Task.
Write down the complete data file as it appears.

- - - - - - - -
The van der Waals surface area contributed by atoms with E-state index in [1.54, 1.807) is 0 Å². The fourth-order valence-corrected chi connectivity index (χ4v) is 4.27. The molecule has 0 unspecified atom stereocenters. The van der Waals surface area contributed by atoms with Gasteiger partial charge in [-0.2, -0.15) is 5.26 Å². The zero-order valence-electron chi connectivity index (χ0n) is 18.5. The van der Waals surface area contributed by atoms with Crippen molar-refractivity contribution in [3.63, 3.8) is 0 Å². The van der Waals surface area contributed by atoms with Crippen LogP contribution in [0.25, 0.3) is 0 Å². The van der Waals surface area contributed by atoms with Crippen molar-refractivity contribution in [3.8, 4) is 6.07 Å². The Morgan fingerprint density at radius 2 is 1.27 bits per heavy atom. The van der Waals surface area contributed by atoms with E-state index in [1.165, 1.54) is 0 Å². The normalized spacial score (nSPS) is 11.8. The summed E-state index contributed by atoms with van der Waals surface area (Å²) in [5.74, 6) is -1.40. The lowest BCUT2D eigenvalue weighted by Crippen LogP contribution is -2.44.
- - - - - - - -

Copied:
The van der Waals surface area contributed by atoms with E-state index in [1.54, 1.807) is 0 Å². The fourth-order valence-corrected chi connectivity index (χ4v) is 4.27. The molecule has 0 unspecified atom stereocenters. The van der Waals surface area contributed by atoms with Gasteiger partial charge in [-0.2, -0.15) is 5.26 Å². The zero-order valence-electron chi connectivity index (χ0n) is 18.5. The van der Waals surface area contributed by atoms with Crippen molar-refractivity contribution in [3.63, 3.8) is 0 Å². The van der Waals surface area contributed by atoms with Crippen LogP contribution in [0.25, 0.3) is 0 Å². The van der Waals surface area contributed by atoms with Crippen molar-refractivity contribution in [3.8, 4) is 6.07 Å². The Morgan fingerprint density at radius 2 is 1.27 bits per heavy atom. The van der Waals surface area contributed by atoms with E-state index in [1.165, 1.54) is 0 Å². The normalized spacial score (nSPS) is 11.8. The summed E-state index contributed by atoms with van der Waals surface area (Å²) in [5.74, 6) is -1.40. The lowest BCUT2D eigenvalue weighted by Crippen LogP contribution is -2.44.